Potentially millions of people owe their lives to the technology found within a fire sprinkler. While this is the case, few of us understand the elegant mechanics of a fire sprinkler system. Most of us assume that the activation of a fire sprinkler in a building depends upon very complex technology—perhaps some kind of a carefully calibrated electronic detection system. Oddly enough, not much has changed about fire sprinkler technology mechanics in the past 120 years. 

How a Fire Sprinkler Head Works

The fire sprinkler head not only works as the distribution point of water to a particular area, but it also contains the mechanics that determine its activation. How? With relatively simple physics. 

To onlookers, an active fire sprinkler may look like someone cranked on the water, which then came spewing from the sprinkler head. Actually, the water is continually flowing through the fire system plumbing, much like water in the pipes of your home. 

The sprinkler head contains a valved seal that keeps the water from coming out. Holding back this valved seal is a hermetically sealed glass bulb that resembles the glass bulb in a builder’s level. Inside of this glass bulb is a liquid with a low coefficient of expansion. When fire heats up a space in a building above a certain temperature, the liquid expands within the glass bulb, causing it to break. When the glass bulb breaks, this causes the valved seal to open, letting the pressurized water flow out.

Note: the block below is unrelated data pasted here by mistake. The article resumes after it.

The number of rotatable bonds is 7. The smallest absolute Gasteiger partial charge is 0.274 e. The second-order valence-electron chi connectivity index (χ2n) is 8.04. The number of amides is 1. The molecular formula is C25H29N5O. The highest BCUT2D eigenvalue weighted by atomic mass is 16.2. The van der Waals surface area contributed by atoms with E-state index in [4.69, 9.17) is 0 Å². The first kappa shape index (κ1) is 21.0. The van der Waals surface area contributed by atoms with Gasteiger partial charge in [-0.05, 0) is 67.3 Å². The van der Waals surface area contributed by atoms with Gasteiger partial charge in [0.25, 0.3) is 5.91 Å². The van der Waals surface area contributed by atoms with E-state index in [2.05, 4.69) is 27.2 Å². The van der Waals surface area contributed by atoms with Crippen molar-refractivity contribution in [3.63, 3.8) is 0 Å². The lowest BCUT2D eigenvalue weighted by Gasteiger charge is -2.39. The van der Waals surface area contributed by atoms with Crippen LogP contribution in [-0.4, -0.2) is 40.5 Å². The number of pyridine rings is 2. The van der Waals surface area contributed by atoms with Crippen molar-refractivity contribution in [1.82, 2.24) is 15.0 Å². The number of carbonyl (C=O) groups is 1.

To ensure the water is evenly distributed about its designated area, the water hits a cog-shaped disk on the end of the sprinkler head called a water distribution deflector. Sprinkler heads may be installed facing upwards or downwards, depending on the ceiling style and its ability to facilitate the distribution of water on a fire. 

If the fire is not contained within a single area, the heat will cause other sprinkler head bulbs to break, causing more water to flow in more locations. 

A change in water pressure within the sprinkler system can also trip a local alarm to the building. Other systems may also automatically notify local fire departments to arrive at the scene. Once on-site facility managers confirm that any fires have been extinguished, the sprinkler system can be turned off. 

Fire sprinkler heads come in various styles and sizes depending on the temperature tolerances and water distribution needs of a particular building. Commercial construction professionals can help you determine which fire sprinkler styles are right for your location. 

Commercial Construction in Oklahoma

Cowen Construction out of Tulsa, OK is proud to provide specialized commercial construction services for Oklahoma businesses just like you.